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TABLE OF CONTENTS
FIGURE 10.-North wing, plans, elevation, sections, September
1807. Benjamin H. Latrobe. From: Library of Page
Congress, Prints and Photographs Division... 25 FIGURE 11.-Congressional library; plan and portion of eleva
tion, 1808. Benjamin H. Latrobe. From: Office
27 FIGURE 12.-Congressional library, details (ca. 1808). Ben
jamin H. Latrobe. From: Library of Congress,
28 FIGURE 13.-Principal floor, plan, March 18, 1817. Benjamin
H. Latrobe. From: Library of Congress, Prints
“The surest test of the civilization of a people afforded by the mechanical art is to be found in their architecture, which presents so noble a field for the display of the grand and the beautiful, and which, at the same time, is so intimately connected with the essential comforts of life..."
-William Hickling Prescott, 1796–1859 The oldest, continuously occupied portion of the United States Capitol is the northwest corner of the original structure, that segment of the Capitol which now includes the rooms S-230, S-231, S-232, S-233, and S-234.
Thus these rooms date to the original construction of the seat of our nation's government. Originally one large space, these rooms, (currently assigned to the Senate Majority Leader) have a rich history. Over the past century and three quarters this part of the Capitol has served as the Chamber for the House of Representatives, the original location of the Library of Congress, the Supreme Court, the Senate, Congressional committee rooms, office of the Vice President, the Supreme Court Justices robing room, and office of the Clerk of the Supreme Court.
The contents of these rooms provided the fuel for the burning of the Capitol by the British during the War of 1812; books and furniture were taken from the library and used to start a fire set in the chamber.
Although this portion of the Capitol had been standing since the structure was first erected, the area drew its real life and usefulness from the work of the second Architect of the Capitol, Benjamin H. Latrobe. Latrobe had elaborate plans for this section of the Capitol. He envisioned and planned it as an elegant library to serve the legislative branch. The space was to have been the Congressional Library, with an adjoining private reading room for members. Latrobe had very definite ideas about how such a space would have been “fitted up," not only apparent in his drawings which remain, but also visible in other work he performed in the early nineteenth century in the English library architectural styles he inherited and adopted.
Indeed, this area of the Capitol was designated as the Library of the Congress from about 1802 until the fire of August 24, 1814.
Although that Congressional Library was but a fledgling, it was a matter of great importance and a source of great and jealouslyguarded pride to those it served. Of the need for a library, Thomas Jefferson observed, "there is no subject to which a member of Congress may not have occasion to refer.” Jefferson's interest in the Library of Congress did not arise, of course, merely as a result of the fire of 1814. He had made numerous donations to the Library.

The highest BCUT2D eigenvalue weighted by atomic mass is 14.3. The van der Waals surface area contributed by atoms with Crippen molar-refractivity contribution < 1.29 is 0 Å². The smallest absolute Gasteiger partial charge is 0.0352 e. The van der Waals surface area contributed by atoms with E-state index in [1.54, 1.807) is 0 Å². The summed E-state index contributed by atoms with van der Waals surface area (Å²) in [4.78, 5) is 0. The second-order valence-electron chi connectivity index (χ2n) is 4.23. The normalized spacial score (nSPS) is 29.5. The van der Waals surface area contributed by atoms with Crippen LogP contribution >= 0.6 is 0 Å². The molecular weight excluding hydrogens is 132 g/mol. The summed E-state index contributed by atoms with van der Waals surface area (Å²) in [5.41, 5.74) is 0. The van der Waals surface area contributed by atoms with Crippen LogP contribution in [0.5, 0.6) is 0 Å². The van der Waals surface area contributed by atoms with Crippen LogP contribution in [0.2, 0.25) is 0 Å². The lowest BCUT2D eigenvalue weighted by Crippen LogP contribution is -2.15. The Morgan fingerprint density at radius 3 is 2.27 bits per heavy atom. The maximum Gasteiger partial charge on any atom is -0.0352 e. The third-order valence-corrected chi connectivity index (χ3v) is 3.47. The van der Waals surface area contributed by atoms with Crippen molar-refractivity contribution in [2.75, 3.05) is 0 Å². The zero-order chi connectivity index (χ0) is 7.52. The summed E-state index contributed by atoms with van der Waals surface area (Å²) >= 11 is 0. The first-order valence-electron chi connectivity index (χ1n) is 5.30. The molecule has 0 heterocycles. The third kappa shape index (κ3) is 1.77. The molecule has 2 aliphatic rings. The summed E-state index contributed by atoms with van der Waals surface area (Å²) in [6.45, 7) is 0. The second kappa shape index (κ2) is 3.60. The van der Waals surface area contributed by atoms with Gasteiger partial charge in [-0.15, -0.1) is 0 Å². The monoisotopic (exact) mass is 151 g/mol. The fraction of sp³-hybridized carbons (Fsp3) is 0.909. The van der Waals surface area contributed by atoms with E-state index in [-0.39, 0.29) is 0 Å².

With recommendations by President Jefferson and using his list of desiderata, the Congress stocked its new library with acquisitions from New York, Philadelphia, Boston, and London. In 1802, there were 964 volumes and 9 maps on the Library's shelves.
Later in that decade, at the urgings of Senator Samuel Latham Mitchill of New York, Senator John Quincy Adams of Massachusetts, and Representative Joseph Clay of Pennsylvania (all members of the Joint Library Committee), the Congress expanded its collection. By 1812, at which time the books were last catalogued before the fire, a total of 3,076 volumes and 53 maps, charts, and plans had been acquired. The collection that Jefferson offered the government to replace that destroyed in 1814 was originally chosen by him with the hope that it would become the library of the University of Virginia. Instead, realizing the wartime difficulty of contacting European booksellers and recognizing the intellectual void which the destruction had created for Congress, he offered it as the nucleus of the revitalized Library of Congress. The Congress did, indeed, purchase the collection in 1815.
This report examines the history of the old library space as it relates to its position in the story of the Library of Congress and the architecture and development of the Capitol. It describes how Latrobe planned the space to be developed.
Extensive original and secondary sources have been consulted to provide a necessary background for our conclusions. On-site inspections were made of Latrobe and related period buildings in Washington, Baltimore, Philadelphia and New York. A number of outside experts were also consulted who were able to confirm the conclusions that we reached. Many of the original drawings of the Latrobe period are housed in the Collection of the Architect of the Capitol. A recent conservation program has facilitated their cleaning, which has, in turn, yielded more details and information. This drawing collection has been supplemented by other works found primarily at the Library of Congress (Prints and Photographs Division) and the Maryland Historical Society.
Included with the report is a catalog of those books, maps, and charts in the Library of Congress at the time the facility was located in this portion of the Capitol.
Also included with the report is a complete bibliography.